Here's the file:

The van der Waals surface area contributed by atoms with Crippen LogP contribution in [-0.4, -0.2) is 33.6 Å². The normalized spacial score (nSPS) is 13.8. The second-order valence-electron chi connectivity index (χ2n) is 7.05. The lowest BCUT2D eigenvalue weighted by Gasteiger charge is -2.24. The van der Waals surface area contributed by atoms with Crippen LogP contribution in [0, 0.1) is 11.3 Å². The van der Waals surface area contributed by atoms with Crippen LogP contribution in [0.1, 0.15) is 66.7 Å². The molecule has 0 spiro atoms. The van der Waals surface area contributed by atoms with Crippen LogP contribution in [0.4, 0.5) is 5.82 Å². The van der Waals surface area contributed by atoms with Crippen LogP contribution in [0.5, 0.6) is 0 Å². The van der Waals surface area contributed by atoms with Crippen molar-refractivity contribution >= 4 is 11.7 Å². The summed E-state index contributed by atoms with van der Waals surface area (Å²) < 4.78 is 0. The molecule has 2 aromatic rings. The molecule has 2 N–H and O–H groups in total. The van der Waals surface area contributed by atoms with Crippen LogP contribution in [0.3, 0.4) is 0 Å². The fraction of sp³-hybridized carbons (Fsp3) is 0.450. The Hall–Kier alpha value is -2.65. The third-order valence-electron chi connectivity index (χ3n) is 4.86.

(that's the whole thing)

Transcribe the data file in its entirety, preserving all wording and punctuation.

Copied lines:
The van der Waals surface area contributed by atoms with Crippen LogP contribution in [-0.4, -0.2) is 33.6 Å². The normalized spacial score (nSPS) is 13.8. The second-order valence-electron chi connectivity index (χ2n) is 7.05. The lowest BCUT2D eigenvalue weighted by Gasteiger charge is -2.24. The van der Waals surface area contributed by atoms with Crippen LogP contribution in [0, 0.1) is 11.3 Å². The van der Waals surface area contributed by atoms with Crippen LogP contribution in [0.1, 0.15) is 66.7 Å². The molecule has 0 spiro atoms. The van der Waals surface area contributed by atoms with Crippen LogP contribution in [0.4, 0.5) is 5.82 Å². The van der Waals surface area contributed by atoms with Crippen LogP contribution in [0.5, 0.6) is 0 Å². The van der Waals surface area contributed by atoms with Crippen molar-refractivity contribution >= 4 is 11.7 Å². The summed E-state index contributed by atoms with van der Waals surface area (Å²) < 4.78 is 0. The molecule has 2 aromatic rings. The molecule has 2 N–H and O–H groups in total. The van der Waals surface area contributed by atoms with Crippen LogP contribution in [0.3, 0.4) is 0 Å². The fraction of sp³-hybridized carbons (Fsp3) is 0.450. The Hall–Kier alpha value is -2.65. The third-order valence-electron chi connectivity index (χ3n) is 4.86.